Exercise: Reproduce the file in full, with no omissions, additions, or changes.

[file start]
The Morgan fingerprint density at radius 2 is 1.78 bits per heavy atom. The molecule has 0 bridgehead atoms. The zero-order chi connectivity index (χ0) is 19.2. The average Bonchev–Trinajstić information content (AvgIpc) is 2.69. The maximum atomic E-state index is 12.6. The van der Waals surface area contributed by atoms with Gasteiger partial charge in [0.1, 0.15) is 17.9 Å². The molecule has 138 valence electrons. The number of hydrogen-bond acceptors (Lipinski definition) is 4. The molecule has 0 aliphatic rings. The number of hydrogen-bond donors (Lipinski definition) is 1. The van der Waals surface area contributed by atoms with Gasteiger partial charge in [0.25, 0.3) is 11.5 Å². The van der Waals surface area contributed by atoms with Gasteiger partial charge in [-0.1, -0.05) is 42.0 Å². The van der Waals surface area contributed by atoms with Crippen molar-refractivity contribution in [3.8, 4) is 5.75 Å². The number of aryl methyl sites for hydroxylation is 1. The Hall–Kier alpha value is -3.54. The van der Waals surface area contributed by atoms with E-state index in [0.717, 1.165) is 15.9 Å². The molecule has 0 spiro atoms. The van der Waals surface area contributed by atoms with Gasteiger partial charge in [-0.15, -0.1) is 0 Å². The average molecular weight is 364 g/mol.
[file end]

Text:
The Morgan fingerprint density at radius 2 is 1.78 bits per heavy atom. The molecule has 0 bridgehead atoms. The zero-order chi connectivity index (χ0) is 19.2. The average Bonchev–Trinajstić information content (AvgIpc) is 2.69. The maximum atomic E-state index is 12.6. The van der Waals surface area contributed by atoms with Gasteiger partial charge in [0.1, 0.15) is 17.9 Å². The molecule has 138 valence electrons. The number of hydrogen-bond acceptors (Lipinski definition) is 4. The molecule has 0 aliphatic rings. The number of hydrogen-bond donors (Lipinski definition) is 1. The van der Waals surface area contributed by atoms with Gasteiger partial charge in [0.25, 0.3) is 11.5 Å². The van der Waals surface area contributed by atoms with Gasteiger partial charge in [-0.1, -0.05) is 42.0 Å². The van der Waals surface area contributed by atoms with Crippen molar-refractivity contribution in [3.8, 4) is 5.75 Å². The number of aryl methyl sites for hydroxylation is 1. The Hall–Kier alpha value is -3.54. The van der Waals surface area contributed by atoms with E-state index in [0.717, 1.165) is 15.9 Å². The molecule has 0 spiro atoms. The van der Waals surface area contributed by atoms with Gasteiger partial charge in [-0.15, -0.1) is 0 Å². The average molecular weight is 364 g/mol.